Janet Leigh and Jamie Lee Curtis. 

The ultimate mother and daughter act. Both Janet and Jamie have been leading women in seminal horror classics. Janet played Marian in Hitchcock’s 1960 classic Psycho, while Jamie was cast as a second generation slasher leading lady in 1978s Halloween. Jamie would go on to complete further 80s horror filmsThe Fog (1980), Prom Night (1980), Terror Train (1980), and Halloween 2 (1981), before returning to the genre and to the Halloween franchise in Halloween H20 (1998) followed by Virus (1999) and Halloween Resurrection (2002). Jamie and Janet can be found starring together in The Fog and Halloween H20. H20 lovingly refers to Janet’s role in Psycho in the subtle use of the Psycho score and the use of the car driven by Marian on her fateful journey to Bates Motel.


Its as if these two women are destined to dance with the bogeyman forever. And indeed they both too met their fate at the hands of iconic bogeymen, Janet as Marian in the forever famous shower scene in Psycho, brutally stabbed by Norman Bates, and Jamie’s long suffering Laurie Strode finally meets her doom at the hands of Michael Myers (at the fourth time of asking) in Halloween Resurrection.



Jamie Lee can proudly sit upon here thrown as ‘Scream Queen’ with eight horror films under her belt, four of which Halloween films, not to mention the almost unknown and uncredited voice over (as curfew announcer and telephone operator) in Halloween 3: Season of the Witch 1982). Jamie’s role in Halloween cemented the legacy of the ‘final girl’ for decades of movies to come. That, and of course, she happens to be the daughter of Slasher’s ‘First Lady’.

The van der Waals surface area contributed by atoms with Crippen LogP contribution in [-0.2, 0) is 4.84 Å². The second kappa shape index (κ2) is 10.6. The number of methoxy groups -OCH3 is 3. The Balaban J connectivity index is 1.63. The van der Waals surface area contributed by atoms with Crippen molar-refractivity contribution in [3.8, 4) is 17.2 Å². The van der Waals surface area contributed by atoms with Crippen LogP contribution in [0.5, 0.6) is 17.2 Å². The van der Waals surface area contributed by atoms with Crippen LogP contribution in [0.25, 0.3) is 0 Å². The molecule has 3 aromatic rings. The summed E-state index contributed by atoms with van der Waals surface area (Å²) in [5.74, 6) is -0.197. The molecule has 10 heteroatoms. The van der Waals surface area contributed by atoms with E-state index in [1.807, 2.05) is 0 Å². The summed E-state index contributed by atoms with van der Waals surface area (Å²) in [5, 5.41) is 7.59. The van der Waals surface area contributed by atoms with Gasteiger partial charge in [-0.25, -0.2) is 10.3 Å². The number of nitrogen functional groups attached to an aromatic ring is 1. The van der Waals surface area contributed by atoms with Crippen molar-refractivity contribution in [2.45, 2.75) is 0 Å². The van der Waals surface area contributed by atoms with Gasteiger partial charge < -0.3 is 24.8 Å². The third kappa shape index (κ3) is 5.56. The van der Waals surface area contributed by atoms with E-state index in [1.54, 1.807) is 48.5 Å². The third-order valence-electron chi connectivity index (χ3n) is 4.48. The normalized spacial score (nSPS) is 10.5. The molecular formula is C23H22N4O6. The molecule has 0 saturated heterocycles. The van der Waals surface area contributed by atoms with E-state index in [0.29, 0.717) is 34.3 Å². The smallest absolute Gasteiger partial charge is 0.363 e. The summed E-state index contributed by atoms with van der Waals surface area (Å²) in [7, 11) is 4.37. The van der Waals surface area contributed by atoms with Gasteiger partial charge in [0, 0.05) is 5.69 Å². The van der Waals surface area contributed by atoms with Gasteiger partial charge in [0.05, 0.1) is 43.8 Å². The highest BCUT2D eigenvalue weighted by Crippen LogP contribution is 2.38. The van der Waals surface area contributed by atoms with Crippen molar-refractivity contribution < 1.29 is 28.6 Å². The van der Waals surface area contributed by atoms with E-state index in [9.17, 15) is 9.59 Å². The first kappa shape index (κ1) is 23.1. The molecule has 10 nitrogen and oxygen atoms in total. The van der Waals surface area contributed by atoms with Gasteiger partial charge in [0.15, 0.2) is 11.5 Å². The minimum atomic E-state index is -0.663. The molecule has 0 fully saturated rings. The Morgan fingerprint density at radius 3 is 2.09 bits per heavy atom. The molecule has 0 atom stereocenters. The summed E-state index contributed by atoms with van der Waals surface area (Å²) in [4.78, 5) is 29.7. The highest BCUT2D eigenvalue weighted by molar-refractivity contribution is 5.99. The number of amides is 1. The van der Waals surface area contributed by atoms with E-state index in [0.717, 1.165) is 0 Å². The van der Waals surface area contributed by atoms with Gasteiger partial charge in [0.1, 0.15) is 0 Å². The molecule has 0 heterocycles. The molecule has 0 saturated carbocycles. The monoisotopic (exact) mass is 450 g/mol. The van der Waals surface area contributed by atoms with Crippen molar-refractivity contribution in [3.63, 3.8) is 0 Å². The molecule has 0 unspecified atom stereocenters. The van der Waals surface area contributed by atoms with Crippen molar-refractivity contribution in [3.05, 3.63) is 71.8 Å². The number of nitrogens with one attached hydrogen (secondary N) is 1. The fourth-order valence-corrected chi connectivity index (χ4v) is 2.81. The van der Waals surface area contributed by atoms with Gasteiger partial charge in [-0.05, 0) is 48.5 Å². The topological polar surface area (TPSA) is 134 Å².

A Horrible Way to Start?


I bet you didn’t realise just how many acting careers were launched by the types of films loved by Deadly Movies. Although these are films often frowned upon you’d be amazed just who started off as a bludgeoned victim, an alien meal, or on the wrong end of a giant tentacle.
Who: Clint Eastwood
Played: Lab Technician
Film: Revenge of the Creature (1955)
Fate: Survived

Who: Steve McQueen
Played: Steve Andrews
Film: The Blob (1958)
Fate: Survived
Who: Jamie Lee Curtis
Played: Final Girl Laurie Strode
Film: Halloween (1978)
Fate: Survived. Even came back for Halloween 2 (1981), Halloween H20 (1998), and Halloween Resurrection (2002) where Laurie finally kicks the bucket.
Who: Kevin Bacon
Played: Jack
Film: Friday The 13th (1980)
Fate: Dies. Arrow through the neck from under the bed.



Who: Tom Hanks
Played: Elliot
Film: He Knows You're Alone (1980)
Fate: Survived. Rumour has it that Hanks’ character was scripted to die, and they even shot the death scene, only to remove it from the final cut due to his cuddliness. 
Who: Holly Hunter and Jason Alexander
Played: Dave and Sophie